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Ag­grieved by the GDA’s or­der, the devel­oper had then ap­pealed to the Al­la­habad HC to set it aside. The HC then clubbed this pe­ti­tion with those of other group hous­ing projects in Indi­ra­pu­ram that were em­broiled in vi­o­la­tion is­sues and, on Novem­ber 14, 2013, gave a land­mark ver­dict which in­ter­preted the UP Apart­ment Act in favour of the home­buy­ers.

RWAs were the gain­ers

The HC up­held the pro­vi­sion of the UP Apart­ment Act which said that once a group hous­ing project was com­plete, the devel­oper would ob­tain com­ple­tion cer­tifi­cate, give pos­ses­sion of the apart­ments to the home­buy­ers, help form the RWA and then hand over com­mon ar­eas and fa­cil­i­ties to the as­so­ci­a­tion.

“As far as FAR is con­cerned, Sec­tion 4 (4) of the UP Apart­ment Act states that once the devel­oper dis­closes plans and spec­i­fi­ca­tions to home­buy­ers and signs a writ­ten agree­ment with them, he can’t make any changes in the build­ing plans with­out the con­sent of the home­buy­ers. The high court up­holds the pro­vi­sion too,” says Harsh­vard­han, an RWA of­fice-bearer of eHomes.

The HC also in­ter­preted a pro­vi­sion of the act which says that once the project is com­plete, a devel­oper can pur­chase addi- tional FAR with the con­sent of the ma­jor­ity of res­i­dents in a group hous­ing project and that the apart­ment own­ers will share the ben­e­fits from this ad­di­tional FAR. “FAR util­i­sa­tion will also be sub­ject to the con­sent of the apart­ment own­ers,” the Al­la­habad HC held while in­ter­pret­ing the UP Apart­ment Act 2010.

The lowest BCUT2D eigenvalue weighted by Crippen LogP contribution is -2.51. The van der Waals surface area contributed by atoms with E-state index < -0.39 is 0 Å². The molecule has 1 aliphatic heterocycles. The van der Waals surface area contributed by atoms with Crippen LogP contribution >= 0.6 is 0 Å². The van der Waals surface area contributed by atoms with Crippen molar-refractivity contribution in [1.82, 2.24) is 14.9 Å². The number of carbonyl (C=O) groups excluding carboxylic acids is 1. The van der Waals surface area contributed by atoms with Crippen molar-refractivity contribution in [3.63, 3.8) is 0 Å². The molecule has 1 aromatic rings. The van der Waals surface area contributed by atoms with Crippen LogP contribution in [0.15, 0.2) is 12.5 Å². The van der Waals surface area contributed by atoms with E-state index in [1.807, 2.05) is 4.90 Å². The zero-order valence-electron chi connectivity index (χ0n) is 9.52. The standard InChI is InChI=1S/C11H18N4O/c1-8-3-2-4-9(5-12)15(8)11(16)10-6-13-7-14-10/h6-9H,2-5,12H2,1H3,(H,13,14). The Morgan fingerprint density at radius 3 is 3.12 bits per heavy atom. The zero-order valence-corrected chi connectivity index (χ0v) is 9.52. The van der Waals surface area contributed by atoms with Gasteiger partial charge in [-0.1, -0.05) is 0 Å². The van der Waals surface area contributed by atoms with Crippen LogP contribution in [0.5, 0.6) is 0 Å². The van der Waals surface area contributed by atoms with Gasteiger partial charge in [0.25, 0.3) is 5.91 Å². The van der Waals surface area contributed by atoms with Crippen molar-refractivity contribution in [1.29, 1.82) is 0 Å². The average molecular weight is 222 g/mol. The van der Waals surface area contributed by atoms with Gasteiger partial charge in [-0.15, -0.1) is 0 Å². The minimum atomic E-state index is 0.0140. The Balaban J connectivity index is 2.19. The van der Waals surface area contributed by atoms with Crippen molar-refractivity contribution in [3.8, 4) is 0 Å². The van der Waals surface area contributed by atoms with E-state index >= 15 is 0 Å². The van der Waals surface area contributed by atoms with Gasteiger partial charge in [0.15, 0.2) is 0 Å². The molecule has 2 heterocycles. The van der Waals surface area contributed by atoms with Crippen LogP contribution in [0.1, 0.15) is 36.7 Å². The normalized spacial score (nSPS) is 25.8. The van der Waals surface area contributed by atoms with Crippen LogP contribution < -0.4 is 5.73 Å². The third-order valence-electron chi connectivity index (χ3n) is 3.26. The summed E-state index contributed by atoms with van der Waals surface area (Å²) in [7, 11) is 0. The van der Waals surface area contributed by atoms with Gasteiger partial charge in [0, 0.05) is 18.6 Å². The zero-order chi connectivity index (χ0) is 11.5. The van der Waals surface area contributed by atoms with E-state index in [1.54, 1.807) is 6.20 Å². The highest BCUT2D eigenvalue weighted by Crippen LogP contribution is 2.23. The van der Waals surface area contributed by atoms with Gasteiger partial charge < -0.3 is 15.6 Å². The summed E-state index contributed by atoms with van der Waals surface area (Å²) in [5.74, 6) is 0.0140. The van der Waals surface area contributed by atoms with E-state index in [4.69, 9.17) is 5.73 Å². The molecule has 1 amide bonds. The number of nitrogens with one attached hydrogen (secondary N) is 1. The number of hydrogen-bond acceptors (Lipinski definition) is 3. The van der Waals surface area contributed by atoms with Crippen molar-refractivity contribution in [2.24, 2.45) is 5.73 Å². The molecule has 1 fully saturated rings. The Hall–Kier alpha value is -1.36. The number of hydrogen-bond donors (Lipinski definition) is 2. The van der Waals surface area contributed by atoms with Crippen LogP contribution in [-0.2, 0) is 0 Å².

Builders ap­proached SC

Un­sat­is­fied with the HC rul­ing, Des­ig­narch then ap­proached the SC, ar­gu­ing that “the HC ven­tured to ad­ju­di­cate on the is­sues not raised/in­volved in the suit be­fore it, the most sig­nif­i­cant (such is­sue) be­ing with re­gard to the rights over the ad­di­tional FAR re­tained by the devel­oper for fur­ther de­vel­op­ment or pur­chased by the devel­oper from the mu­nic­i­pal au­thor­ity sub­se­quent to de­vel­op­ment/con­veyance of apart­ments to in­di­vid­ual buy­ers.” The builder also ar­gued that the HC had er­ro­neously held that “The FAR or any ad­di­tional FAR is a prop­erty, ap­pended to rights in the prop­erty on which the build­ing is con­structed, and is thus a prop­erty in which the apart­ment own­ers have in­ter­est by virtue of the pro­vi­sions of the UP Apart­ment Act, 2010. The pur­chase of ad­di­tional FAR is not per­mis­si­ble to be ap­pro­pri­ated by the pro­moter with­out any com­mon ben­e­fits to the apart­ment own­ers. The con­sent of the apart­ment own­ers ob­tained by res­o­lu­tion in the meet­ing of the apart­ment own­ers by ma­jor­ity will be nec­es­sary for pur­chas­ing ad­di­tional FAR. Its util­i­sa­tion will also be sub­ject to the con­sent of the apart­ment own­ers.”

Sil­ver Oaks ver­sus e-Homes

En­cour­aged by the SC judg­ment in the mat­ter of Sil­ver Oaks So­ci­ety in Gur­gaon, which gives builders rights over com­mu­nity and com­mer­cial fa­cil­i­ties, Mukul Ro­hatgi had at­tempted to con­vince the court that the same was ap­pli­ca­ble in UP too.

How­ever, se­nior coun­sel Ra­jeev Dhawan and SK Pal, on be­half of e-Homes RWA, said that the UP Apart­ment Act and Haryana Apart­ment Act were markedly dif­fer­ent be­cause the lat­ter de­fined ‘com­mon area and fa­cil­i­ties’ very dif­fer­ently.

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